Last Monday I had had enough – enough of the pressure, enough of the constant critics, just enough! So I went for a walk and as I reached our farm, I found a Year 3 class there, interacting with the animals and learning how to care for them. This instantly lifted my mood and their smiling faces proved that all the weekends I had given up, all the early starts to look after the animals on our farm, were worthwhile. It takes a big team to look after our animals, but for me (and the other helpers) the effort  is well worth the enjoyment the pupils take from the farm. For that one afternoon those Year 3 children were forgetting about English and Maths, forgetting that day to day treadmill our children now find themselves on and were enjoying being outside in the company of animals.

The two questions I’m asked again and again by visitors and members of the school community are ‘Where is the educational benefit?’ and ‘How can we weave the farm into the curriculum?’ As time has gone by I have moved away from the answer of ‘Here is the educational benefit and this is how we make use of the farm in our curriculum’ to how I really feel which is, the educational benefit is great and it’s good that we can link the farm to our curriculum, but the real benefit is watching those 29 faces light up without a care in the world when they spend time on the farm. It’s that child I had last year who hated coming to school, but since the animals have arrived practically skips through the gates and her first stop is to say ‘good morning’ to the animals. These things don’t show up in any data analysis and are very difficult to record, but they are the real reason we should have animals in school and particularly goats!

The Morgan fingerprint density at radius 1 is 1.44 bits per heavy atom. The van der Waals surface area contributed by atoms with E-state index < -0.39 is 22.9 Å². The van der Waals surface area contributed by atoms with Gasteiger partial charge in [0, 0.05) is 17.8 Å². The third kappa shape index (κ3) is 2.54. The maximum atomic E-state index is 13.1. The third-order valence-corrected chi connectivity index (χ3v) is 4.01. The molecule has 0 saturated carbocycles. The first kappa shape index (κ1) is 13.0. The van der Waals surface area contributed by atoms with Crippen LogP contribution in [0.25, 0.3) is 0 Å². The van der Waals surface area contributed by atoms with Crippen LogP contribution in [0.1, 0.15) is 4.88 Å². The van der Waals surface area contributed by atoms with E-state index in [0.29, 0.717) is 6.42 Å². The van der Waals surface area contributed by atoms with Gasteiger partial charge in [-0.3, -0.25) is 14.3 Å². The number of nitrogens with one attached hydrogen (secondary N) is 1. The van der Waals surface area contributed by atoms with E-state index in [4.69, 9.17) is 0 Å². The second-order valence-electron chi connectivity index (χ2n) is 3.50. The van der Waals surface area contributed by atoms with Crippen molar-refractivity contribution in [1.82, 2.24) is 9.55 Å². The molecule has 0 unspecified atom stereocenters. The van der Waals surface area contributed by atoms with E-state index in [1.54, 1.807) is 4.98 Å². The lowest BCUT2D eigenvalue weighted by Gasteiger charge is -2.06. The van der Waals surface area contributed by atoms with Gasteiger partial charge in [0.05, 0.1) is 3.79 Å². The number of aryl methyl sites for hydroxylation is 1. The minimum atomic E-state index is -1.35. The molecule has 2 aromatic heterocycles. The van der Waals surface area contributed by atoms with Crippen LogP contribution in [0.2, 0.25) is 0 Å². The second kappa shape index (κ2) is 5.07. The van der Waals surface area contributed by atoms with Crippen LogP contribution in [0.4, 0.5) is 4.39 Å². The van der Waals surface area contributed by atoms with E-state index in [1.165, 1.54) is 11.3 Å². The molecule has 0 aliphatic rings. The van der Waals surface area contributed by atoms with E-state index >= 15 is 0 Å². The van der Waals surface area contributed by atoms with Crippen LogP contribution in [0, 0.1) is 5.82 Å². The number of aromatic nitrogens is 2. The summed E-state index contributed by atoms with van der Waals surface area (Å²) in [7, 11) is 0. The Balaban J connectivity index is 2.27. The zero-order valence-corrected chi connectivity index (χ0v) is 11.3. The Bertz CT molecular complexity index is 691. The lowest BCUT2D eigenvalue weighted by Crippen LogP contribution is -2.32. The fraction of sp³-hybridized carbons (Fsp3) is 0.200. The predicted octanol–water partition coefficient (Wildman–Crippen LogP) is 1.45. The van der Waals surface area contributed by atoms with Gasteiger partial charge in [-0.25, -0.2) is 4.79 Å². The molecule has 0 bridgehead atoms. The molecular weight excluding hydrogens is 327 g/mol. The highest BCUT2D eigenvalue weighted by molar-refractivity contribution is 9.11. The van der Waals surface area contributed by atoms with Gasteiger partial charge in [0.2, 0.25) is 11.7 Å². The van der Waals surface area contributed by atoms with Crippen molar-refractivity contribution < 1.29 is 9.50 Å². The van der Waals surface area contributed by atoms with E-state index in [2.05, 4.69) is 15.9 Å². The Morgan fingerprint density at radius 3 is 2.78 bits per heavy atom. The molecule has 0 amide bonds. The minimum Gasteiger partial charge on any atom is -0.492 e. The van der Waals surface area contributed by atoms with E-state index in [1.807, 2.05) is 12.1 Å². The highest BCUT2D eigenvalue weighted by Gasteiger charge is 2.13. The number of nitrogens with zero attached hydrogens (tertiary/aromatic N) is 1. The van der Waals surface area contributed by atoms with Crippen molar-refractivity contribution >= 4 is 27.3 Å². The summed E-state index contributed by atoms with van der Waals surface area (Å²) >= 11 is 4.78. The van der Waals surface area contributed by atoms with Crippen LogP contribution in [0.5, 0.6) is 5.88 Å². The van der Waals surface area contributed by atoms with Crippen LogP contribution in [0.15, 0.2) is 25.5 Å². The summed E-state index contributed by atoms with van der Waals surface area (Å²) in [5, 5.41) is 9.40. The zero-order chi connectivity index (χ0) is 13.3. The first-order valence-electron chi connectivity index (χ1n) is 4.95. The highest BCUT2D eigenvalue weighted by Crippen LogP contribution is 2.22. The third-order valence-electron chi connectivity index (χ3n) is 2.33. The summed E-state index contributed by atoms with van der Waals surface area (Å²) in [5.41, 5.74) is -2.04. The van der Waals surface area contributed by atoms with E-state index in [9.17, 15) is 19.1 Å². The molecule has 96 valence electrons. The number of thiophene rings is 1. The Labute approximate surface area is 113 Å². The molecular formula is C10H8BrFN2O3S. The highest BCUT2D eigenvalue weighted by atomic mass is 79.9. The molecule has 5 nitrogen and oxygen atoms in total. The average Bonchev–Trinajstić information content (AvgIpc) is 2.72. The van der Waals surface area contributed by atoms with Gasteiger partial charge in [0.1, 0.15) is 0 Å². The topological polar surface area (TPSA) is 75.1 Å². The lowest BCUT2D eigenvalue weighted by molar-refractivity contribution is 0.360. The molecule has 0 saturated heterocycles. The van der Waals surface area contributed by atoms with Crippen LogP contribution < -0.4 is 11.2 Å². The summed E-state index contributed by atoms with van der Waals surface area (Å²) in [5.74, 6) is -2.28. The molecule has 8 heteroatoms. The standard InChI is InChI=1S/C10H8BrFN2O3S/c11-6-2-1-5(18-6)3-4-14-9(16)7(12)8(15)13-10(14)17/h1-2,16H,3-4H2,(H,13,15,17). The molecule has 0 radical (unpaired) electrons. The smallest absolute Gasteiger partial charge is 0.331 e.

Let’s hope the tide of results driven education will slowly subside and instead the welfare and happiness of our students will become equally as important as that of results.




5 things to do with the humble stick!

Any person who takes children outside for learning will have a ‘go to’ piece of equipment. Mine is the humble stick. Here are 5 ways I have used sticks during learning outside!

1. Wool wrapped sticks

This one really appeals to my crafty side. It is also great for improving children’s fine motor control. It’s really simple for the children to complete – simply find a stick of their choice, tie on a ball of wool and off they go. The trickiest part is getting started with the wrapping, but if you tie the knot fairly tight and then wrap over the knot, it should be plain sailing!


Multicoloured balls of wool work best, as you get a really nice contrast in colours, but any left over wool will work!

2. Stick paint brushes

This activity involves slightly more than just a stick but it’s still simple enough to do with any age or ability of children. Children find a stick and then find some other materials to use as the brush head. This can be grass, ferns, leaves, feathers – anything they want to try out. Hold the brush head materials against the top of the stick and secure with an elastic band. Now comes the really fun part: get the children to paint pictures with their new brushes and experiment with different heads.


3.  Make a trail with your sticks